We’re kicking off our series with a blog by Danielle Nicosia who has been battling thyroid cancer since 2012. She is a passionate volunteer for Thyroid Cancer Survivors’ Association (www.thyca.org) and raises awareness about thyroid cancer on social media. Contact her on Twitter @ThycaSurvivor09
Q: What is a neck check? (download the thyca.org neck check card here for further details)
A (Danielle Nicosia): A neck check is a simple procedure that can be done anywhere to detect abnormalities in your thyroid. All you need is a glass of water and a handheld mirror. Here are step-by-step directions:
1: Hold the mirror in your hand, focusing on the lower front end of your neck, above the collarbone, and below your voice box (larynx). Your thyroid gland is located in this area of your neck.
2: Continue focusing on this area in the mirror, and tip your head backwards.
3: Drink water and swallow.
4: As you swallow, be sure to look at your neck. Check for any bulges or lumps. Please remember to not confuse the Adam’s apple with your thyroid gland. Your thyroid gland is a butterfly-shaped gland that sits low in the front of your neck.
5: If you see something, contact your physician immediately. Please don’t wait months or years. Early detection is key.
Keep up the fight and get those necks checked. If you need any support in any way please don’t hesitate to contact me on Twitter. I would love to help you. I urge you to please spread the word and get your necks checked! Early detection is important.
So that you understand how easy it is for thyroid cancer to be misdiagnosed, I’d like to share my personal story with you here … In my late 20s, while at college, I started having trouble walking. A rheumatologist diagnosed me with peripheral neuropathy in both legs. For many years, I struggled with weight loss and concentration. Every day, I fought to get out of bed to go to college. Every little chore was very difficult for me to complete. To this day, I continue to have severe fatigue.
In 2012, at the age of 26, I started experiencing severe neck pain. At first I thought I was getting a cold because I was always sick. The pain in my neck persisted for three months. Painkillers like Tylenol were no help. I went to a different rheumatologist as my regular doctor was on vacation. This doctor got a ton of labs drawn the next day. At this point, I couldn’t walk at all – I was in a motorized wheelchair. Two days later, I got a call from this rheumatologist who told me, “Danielle, your thyroid panel is extremely high. You might have cancer. Please see an oncologist right away.”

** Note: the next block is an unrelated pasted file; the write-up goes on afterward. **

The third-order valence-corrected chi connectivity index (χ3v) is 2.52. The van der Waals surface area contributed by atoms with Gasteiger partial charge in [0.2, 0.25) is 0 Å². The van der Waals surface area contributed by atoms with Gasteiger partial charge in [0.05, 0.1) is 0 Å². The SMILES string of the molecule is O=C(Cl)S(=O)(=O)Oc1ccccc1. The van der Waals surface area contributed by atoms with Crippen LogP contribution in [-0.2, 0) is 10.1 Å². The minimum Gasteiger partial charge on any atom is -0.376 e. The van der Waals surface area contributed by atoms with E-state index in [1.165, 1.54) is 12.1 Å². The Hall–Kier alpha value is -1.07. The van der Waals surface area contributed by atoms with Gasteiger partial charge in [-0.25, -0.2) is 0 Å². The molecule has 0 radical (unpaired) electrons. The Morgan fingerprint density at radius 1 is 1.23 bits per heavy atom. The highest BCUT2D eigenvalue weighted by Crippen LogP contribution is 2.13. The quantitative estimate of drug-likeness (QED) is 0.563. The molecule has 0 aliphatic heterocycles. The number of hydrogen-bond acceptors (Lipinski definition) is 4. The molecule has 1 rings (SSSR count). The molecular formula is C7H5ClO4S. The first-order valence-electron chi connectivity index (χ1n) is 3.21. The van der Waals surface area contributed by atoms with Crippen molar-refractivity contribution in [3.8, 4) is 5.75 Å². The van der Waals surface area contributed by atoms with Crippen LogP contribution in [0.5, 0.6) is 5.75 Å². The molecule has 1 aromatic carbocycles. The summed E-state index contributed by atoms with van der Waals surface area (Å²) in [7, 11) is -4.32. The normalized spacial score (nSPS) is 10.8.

Weeks went by and I still wasn’t getting better. The pain started to increase. Finally, I went to an oncologist (cancer specialist) for the first time in my life. I remember sitting in that room, staring at the wall. Petrified to be in that office. I met the oncologist and he said, “You have thyroid disease.” I asked him what this was as I had never heard of it before. He instructed me to see an endocrinologist right away and referred me to the Chief of Endocrinology at his local hospital.
Finally, in summer of 2012, I saw a local endocrinologist. This doctor diagnosed me with Hashimoto’s thyroiditis, autoimmune hypothyroidism. Just by looking at my labs. I was so confused. I asked questions and he refused to answer them. He explained the neck pain was just a “cold”. I told him the pain had been getting worse, and all he did was look at my labs. He also gave me medication and told me to stay on this for just six months.
I was on Levothyroxine (T4-only medication) for the first time in my life. The doctor said the weight gain would disappear within eight weeks, and to come for a follow-up in eight months. I walked out of his office so confused and scared. I started taking this medication the next day.